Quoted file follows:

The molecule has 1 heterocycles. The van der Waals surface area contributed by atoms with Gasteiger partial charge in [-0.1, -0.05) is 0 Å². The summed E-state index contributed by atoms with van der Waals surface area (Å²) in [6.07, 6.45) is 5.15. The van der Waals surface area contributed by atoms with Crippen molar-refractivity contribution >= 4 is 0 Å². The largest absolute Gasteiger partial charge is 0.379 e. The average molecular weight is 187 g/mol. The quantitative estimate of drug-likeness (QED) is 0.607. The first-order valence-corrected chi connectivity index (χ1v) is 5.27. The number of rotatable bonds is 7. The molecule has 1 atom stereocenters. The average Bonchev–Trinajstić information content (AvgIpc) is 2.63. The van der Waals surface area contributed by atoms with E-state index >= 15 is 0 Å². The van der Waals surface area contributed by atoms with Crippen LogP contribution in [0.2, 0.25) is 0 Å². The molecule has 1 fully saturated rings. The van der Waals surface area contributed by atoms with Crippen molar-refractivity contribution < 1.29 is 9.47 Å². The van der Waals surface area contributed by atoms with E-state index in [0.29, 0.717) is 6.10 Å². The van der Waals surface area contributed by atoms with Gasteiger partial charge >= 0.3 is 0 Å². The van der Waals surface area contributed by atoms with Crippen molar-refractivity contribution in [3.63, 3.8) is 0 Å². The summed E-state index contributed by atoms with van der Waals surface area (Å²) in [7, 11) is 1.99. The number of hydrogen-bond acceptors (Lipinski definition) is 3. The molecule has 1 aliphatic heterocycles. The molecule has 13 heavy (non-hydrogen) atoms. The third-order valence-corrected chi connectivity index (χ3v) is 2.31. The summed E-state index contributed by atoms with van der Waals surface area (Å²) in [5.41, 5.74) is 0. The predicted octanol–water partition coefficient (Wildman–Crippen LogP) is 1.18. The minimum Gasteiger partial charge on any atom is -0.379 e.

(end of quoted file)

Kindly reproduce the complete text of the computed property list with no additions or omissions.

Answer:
The molecule has 1 heterocycles. The van der Waals surface area contributed by atoms with Gasteiger partial charge in [-0.1, -0.05) is 0 Å². The summed E-state index contributed by atoms with van der Waals surface area (Å²) in [6.07, 6.45) is 5.15. The van der Waals surface area contributed by atoms with Crippen molar-refractivity contribution >= 4 is 0 Å². The largest absolute Gasteiger partial charge is 0.379 e. The average molecular weight is 187 g/mol. The quantitative estimate of drug-likeness (QED) is 0.607. The first-order valence-corrected chi connectivity index (χ1v) is 5.27. The number of rotatable bonds is 7. The molecule has 1 atom stereocenters. The average Bonchev–Trinajstić information content (AvgIpc) is 2.63. The van der Waals surface area contributed by atoms with E-state index >= 15 is 0 Å². The van der Waals surface area contributed by atoms with Crippen LogP contribution in [0.2, 0.25) is 0 Å². The molecule has 1 fully saturated rings. The van der Waals surface area contributed by atoms with Crippen molar-refractivity contribution < 1.29 is 9.47 Å². The van der Waals surface area contributed by atoms with E-state index in [0.29, 0.717) is 6.10 Å². The van der Waals surface area contributed by atoms with Gasteiger partial charge >= 0.3 is 0 Å². The van der Waals surface area contributed by atoms with Crippen molar-refractivity contribution in [3.63, 3.8) is 0 Å². The summed E-state index contributed by atoms with van der Waals surface area (Å²) in [7, 11) is 1.99. The number of hydrogen-bond acceptors (Lipinski definition) is 3. The molecule has 1 aliphatic heterocycles. The molecule has 13 heavy (non-hydrogen) atoms. The third-order valence-corrected chi connectivity index (χ3v) is 2.31. The summed E-state index contributed by atoms with van der Waals surface area (Å²) in [5.41, 5.74) is 0. The predicted octanol–water partition coefficient (Wildman–Crippen LogP) is 1.18. The minimum Gasteiger partial charge on any atom is -0.379 e.